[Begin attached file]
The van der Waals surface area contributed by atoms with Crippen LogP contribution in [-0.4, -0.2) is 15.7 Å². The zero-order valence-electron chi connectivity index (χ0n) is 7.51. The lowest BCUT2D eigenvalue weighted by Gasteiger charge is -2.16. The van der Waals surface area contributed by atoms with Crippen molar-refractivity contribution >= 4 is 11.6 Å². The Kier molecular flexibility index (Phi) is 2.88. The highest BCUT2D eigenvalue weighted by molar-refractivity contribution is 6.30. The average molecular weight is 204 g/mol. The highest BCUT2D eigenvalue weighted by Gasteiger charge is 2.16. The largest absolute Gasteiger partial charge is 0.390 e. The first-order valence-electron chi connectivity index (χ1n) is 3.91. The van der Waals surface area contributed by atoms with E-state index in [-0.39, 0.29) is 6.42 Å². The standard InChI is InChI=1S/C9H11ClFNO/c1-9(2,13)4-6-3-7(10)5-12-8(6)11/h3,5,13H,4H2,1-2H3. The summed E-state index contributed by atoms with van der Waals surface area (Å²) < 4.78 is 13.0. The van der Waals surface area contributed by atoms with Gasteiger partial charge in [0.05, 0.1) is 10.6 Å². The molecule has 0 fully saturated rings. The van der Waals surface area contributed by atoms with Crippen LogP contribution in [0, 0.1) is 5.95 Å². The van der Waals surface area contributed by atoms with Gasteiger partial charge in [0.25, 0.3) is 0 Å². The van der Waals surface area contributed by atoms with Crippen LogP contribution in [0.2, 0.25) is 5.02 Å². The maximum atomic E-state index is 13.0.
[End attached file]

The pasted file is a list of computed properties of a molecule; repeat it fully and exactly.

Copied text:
The van der Waals surface area contributed by atoms with Crippen LogP contribution in [-0.4, -0.2) is 15.7 Å². The zero-order valence-electron chi connectivity index (χ0n) is 7.51. The lowest BCUT2D eigenvalue weighted by Gasteiger charge is -2.16. The van der Waals surface area contributed by atoms with Crippen molar-refractivity contribution >= 4 is 11.6 Å². The Kier molecular flexibility index (Phi) is 2.88. The highest BCUT2D eigenvalue weighted by molar-refractivity contribution is 6.30. The average molecular weight is 204 g/mol. The highest BCUT2D eigenvalue weighted by Gasteiger charge is 2.16. The largest absolute Gasteiger partial charge is 0.390 e. The first-order valence-electron chi connectivity index (χ1n) is 3.91. The van der Waals surface area contributed by atoms with E-state index in [-0.39, 0.29) is 6.42 Å². The standard InChI is InChI=1S/C9H11ClFNO/c1-9(2,13)4-6-3-7(10)5-12-8(6)11/h3,5,13H,4H2,1-2H3. The summed E-state index contributed by atoms with van der Waals surface area (Å²) < 4.78 is 13.0. The van der Waals surface area contributed by atoms with Gasteiger partial charge in [0.05, 0.1) is 10.6 Å². The molecule has 0 fully saturated rings. The van der Waals surface area contributed by atoms with Crippen LogP contribution in [0, 0.1) is 5.95 Å². The van der Waals surface area contributed by atoms with Gasteiger partial charge in [0.25, 0.3) is 0 Å². The van der Waals surface area contributed by atoms with Crippen LogP contribution in [0.2, 0.25) is 5.02 Å². The maximum atomic E-state index is 13.0.